With Heretik-Volume III: The Sentence, the conceptual trilogy from Nathan Mahl comes to a close, a trilogy that has seen three CD's released in just over two years. This installment is quite possibly the strongest of the three, and exhibits a looseness in the bands playing that seemed to be missing a bit on the first two volumes.
Much like Volumes I & II, here we have basically one long movement, and it tells the story of the final hours of the Heretic before his unjust execution. Vocals are very limited on this CD to the opening and closing, which leaves the band plenty of room to hit the listener with an onslaught of progressive rock bombast. Keyboardist Guy LeBlanc is perhaps slightly more restrained this time around, and gives a bit more freedom to guitarist Marc Spenard, who lays down loads of hot leads and melodies. Midway through this epic work, and sandwiched between two virtuoso synthesizer passages from LeBlanc, is a wonderful Gentle Giant meets Genesis melody, that is as much a take on a medieval mistrel jig as it is just plain old classic prog. This is a style that Nathan Mahl really did well on it's earlier albums, and that sound makes a welcome comeback here. There is also a nice sense of pacing on Heretik III , as the band utilizes much more atmosphere, and feels less inclined to bludgeon the listener with constant chops (not that I have anything against that mind you!) This is really a good change of pace for Leblanc and the boys, as the first two volumes relied heavily on long keyboard extravaganza's to hold everything together, which was fine but would have been excessive here. As always LeBlanc's Hammond work is superb, and there is a point three quarters of the way through this piece where he trades some lethal solos with Spenard's slide guitar, then comes roaring back with a wonderfully melodic Moog solo.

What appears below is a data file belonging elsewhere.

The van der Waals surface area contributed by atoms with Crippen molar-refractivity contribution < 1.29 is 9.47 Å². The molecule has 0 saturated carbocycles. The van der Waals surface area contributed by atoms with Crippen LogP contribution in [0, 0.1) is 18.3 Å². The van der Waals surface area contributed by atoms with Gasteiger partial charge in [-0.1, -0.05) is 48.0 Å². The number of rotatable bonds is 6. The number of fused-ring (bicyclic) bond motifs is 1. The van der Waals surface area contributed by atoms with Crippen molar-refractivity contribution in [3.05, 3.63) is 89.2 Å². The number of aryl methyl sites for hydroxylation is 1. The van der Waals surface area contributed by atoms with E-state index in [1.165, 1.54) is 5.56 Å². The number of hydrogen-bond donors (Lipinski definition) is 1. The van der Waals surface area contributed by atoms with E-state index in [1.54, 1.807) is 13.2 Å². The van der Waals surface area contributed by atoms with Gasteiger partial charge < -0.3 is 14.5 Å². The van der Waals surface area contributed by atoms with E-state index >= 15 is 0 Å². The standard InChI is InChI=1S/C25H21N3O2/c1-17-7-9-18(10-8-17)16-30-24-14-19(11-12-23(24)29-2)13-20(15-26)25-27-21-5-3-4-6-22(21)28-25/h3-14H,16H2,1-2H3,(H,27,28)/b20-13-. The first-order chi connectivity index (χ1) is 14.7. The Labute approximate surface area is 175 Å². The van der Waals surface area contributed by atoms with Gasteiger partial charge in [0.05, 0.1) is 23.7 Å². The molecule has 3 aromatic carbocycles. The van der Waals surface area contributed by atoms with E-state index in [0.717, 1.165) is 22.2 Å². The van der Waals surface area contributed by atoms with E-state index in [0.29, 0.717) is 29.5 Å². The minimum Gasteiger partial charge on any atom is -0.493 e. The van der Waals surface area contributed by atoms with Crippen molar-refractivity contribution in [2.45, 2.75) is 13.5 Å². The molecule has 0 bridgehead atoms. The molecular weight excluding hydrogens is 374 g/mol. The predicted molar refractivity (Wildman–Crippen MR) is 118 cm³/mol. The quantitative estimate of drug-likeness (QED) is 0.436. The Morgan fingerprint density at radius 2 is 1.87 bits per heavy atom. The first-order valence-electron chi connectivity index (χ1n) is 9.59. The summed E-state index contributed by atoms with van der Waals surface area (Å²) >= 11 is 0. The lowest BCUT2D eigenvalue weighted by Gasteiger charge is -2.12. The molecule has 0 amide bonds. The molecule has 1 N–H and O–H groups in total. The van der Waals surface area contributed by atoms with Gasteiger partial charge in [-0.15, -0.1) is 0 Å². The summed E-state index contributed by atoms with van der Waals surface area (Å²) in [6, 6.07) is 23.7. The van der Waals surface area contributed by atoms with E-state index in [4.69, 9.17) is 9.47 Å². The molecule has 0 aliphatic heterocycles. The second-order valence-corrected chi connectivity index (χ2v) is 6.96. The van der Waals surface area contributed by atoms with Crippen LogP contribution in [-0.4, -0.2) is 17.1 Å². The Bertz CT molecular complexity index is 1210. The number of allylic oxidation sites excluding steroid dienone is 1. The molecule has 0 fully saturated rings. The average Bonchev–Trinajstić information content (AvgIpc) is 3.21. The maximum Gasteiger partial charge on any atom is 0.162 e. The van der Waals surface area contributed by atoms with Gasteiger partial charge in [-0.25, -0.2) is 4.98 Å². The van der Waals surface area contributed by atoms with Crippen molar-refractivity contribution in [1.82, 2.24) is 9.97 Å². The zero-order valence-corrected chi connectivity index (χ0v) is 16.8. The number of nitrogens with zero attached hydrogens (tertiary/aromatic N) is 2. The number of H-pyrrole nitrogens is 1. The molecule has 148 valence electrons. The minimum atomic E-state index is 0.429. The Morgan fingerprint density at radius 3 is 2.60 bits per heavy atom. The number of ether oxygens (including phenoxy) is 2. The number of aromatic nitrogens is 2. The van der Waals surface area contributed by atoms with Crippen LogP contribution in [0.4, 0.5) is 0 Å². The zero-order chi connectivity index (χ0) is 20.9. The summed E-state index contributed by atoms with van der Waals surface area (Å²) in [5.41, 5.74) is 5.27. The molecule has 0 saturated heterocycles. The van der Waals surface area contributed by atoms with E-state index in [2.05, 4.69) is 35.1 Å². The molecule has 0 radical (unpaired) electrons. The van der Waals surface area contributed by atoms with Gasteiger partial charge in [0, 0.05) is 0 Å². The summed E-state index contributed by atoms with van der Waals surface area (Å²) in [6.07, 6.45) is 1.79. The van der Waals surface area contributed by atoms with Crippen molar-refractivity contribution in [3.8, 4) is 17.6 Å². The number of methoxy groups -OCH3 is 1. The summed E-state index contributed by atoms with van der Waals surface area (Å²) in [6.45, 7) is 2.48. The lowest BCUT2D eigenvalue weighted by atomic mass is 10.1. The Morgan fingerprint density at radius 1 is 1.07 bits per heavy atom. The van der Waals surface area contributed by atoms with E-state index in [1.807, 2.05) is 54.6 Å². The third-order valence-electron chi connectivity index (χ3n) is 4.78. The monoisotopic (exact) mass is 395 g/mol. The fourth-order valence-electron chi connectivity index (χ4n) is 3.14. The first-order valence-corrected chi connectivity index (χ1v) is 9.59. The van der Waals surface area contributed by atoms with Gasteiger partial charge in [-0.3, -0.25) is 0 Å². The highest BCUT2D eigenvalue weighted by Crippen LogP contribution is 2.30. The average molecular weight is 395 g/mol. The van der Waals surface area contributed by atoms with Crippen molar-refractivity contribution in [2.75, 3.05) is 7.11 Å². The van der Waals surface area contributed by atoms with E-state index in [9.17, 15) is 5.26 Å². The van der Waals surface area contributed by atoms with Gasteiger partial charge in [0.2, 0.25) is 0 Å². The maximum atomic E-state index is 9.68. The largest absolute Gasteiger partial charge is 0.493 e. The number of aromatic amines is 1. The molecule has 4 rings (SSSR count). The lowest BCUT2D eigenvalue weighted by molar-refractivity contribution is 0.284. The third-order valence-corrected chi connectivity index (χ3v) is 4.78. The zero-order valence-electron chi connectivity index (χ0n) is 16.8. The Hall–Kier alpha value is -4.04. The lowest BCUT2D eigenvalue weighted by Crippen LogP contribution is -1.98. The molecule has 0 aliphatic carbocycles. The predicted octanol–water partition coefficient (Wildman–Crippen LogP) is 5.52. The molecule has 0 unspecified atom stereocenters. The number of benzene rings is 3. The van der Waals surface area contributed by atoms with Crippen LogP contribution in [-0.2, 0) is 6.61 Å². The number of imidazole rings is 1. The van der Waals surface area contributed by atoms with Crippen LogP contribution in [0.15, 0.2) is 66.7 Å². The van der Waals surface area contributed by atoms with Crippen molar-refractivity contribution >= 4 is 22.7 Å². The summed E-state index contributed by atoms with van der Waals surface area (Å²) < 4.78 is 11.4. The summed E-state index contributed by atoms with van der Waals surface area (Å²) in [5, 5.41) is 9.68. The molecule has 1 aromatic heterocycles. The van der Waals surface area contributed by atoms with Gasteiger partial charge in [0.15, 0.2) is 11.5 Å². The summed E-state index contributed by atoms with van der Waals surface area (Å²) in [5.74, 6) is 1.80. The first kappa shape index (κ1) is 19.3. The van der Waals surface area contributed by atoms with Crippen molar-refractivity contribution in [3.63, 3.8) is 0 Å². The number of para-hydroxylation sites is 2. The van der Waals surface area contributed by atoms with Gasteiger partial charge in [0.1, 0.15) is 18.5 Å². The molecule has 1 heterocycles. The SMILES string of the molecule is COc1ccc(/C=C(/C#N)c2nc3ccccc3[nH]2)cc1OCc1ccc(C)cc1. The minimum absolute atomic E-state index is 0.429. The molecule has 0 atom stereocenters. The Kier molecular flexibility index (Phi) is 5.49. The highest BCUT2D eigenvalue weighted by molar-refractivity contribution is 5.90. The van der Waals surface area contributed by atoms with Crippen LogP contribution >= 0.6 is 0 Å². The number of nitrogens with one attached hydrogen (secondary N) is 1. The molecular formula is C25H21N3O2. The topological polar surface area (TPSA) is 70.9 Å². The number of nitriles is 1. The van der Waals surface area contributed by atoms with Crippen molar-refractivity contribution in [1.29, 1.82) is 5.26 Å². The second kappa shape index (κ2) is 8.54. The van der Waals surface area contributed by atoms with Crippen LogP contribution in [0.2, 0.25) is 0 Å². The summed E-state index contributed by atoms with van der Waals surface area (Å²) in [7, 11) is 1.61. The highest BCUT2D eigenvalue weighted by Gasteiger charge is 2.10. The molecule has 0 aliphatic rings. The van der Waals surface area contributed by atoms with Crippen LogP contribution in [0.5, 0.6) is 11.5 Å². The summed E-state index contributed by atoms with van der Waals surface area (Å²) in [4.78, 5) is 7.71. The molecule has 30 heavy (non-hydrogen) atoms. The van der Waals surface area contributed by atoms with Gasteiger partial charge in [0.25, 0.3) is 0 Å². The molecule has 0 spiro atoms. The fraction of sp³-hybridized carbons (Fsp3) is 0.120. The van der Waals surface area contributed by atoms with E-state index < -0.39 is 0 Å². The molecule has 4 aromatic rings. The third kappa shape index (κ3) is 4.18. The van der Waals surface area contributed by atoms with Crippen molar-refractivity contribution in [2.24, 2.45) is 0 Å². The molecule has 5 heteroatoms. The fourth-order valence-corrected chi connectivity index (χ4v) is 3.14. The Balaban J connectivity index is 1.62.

This is a great finale to this adventurous trilogy, and it should be interesting to see if Nathan Nahl chooses to go back to more song based material, now that they have concluded one of the more memorable concept works in recent memory.